To maintain their advantage, Democrats say they must guard against the propensity of political data to deteriorate in off years, when funding and attention dwindles, while navigating the inevitable intra-party squabbles over who gets access now that the unifying forces of a billion-dollar presidential campaign are gone.
“If this is all we do with this technology, I think it will be a wasted opportunity,” said Michael Slaby, the campaign’s chief integration and innovation officer.
Tests of whether Obama’s database can be successfully redeployed will come even sooner. Virginia Democrat Terry McAuliffe, a party insider who ran unsuccessfully for governor in 2009, already has inquired about the data for his gubernatorial campaign next year, say those familiar with the conversations.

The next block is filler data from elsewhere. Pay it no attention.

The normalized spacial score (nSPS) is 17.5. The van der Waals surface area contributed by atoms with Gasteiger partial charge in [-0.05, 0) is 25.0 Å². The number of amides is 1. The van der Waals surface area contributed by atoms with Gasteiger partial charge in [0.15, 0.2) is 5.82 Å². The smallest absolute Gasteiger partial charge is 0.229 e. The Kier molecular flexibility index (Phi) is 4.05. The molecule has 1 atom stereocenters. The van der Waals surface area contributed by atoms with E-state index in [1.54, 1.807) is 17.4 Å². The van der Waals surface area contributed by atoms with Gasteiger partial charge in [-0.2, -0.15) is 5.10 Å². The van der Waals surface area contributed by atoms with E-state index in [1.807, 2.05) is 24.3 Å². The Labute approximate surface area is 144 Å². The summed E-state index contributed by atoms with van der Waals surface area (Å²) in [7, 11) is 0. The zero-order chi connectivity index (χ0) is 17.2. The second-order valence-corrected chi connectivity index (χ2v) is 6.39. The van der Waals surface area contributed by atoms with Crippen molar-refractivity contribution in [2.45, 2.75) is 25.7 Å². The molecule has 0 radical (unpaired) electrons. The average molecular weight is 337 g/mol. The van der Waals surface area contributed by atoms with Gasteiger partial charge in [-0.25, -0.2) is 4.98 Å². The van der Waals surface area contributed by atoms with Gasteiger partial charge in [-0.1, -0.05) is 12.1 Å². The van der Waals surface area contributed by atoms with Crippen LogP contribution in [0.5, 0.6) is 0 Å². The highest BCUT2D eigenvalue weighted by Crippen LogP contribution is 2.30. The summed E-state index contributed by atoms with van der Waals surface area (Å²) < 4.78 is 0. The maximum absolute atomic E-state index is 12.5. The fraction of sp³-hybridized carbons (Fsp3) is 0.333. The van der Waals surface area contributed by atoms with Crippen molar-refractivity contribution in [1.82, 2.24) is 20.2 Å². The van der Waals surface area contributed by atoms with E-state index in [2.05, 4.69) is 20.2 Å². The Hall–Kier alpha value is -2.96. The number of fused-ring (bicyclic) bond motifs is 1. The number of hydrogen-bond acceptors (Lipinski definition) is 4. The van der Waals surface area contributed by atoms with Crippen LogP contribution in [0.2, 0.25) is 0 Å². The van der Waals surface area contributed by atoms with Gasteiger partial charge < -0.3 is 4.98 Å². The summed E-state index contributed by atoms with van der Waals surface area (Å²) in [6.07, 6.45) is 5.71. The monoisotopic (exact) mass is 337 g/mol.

“We have been communicating to Obama For America all along about the importance of receiving that data, since Virginia has a 2013 election,” said Brian Moran, the outgoing chairman of the Virginia Democratic Party.
Though McAuliffe is an early front-runner, many in the party say individual candidates should get access to such data only after winning the nomination — something that in Virginia can’t happen before the June primary, leaving only a few months before the November general election. The short time frame may make a full data set, should McAuliffe get it, even more valuable.
All the party’s candidates have access to the lists kept by the party, which includes voting and donation histories along with some consumer data. What Obama’s database adds are the more fine-grained analyses of what issues matter most to voters and how best to motivate them to donate, volunteer and vote.
But there are serious logistical challenges to handling a database of the size and sophistication of Obama’s, which is why campaign officials are debating how to proceed even though there is wide agreement on the desire to help fellow Democrats and like-minded independent groups.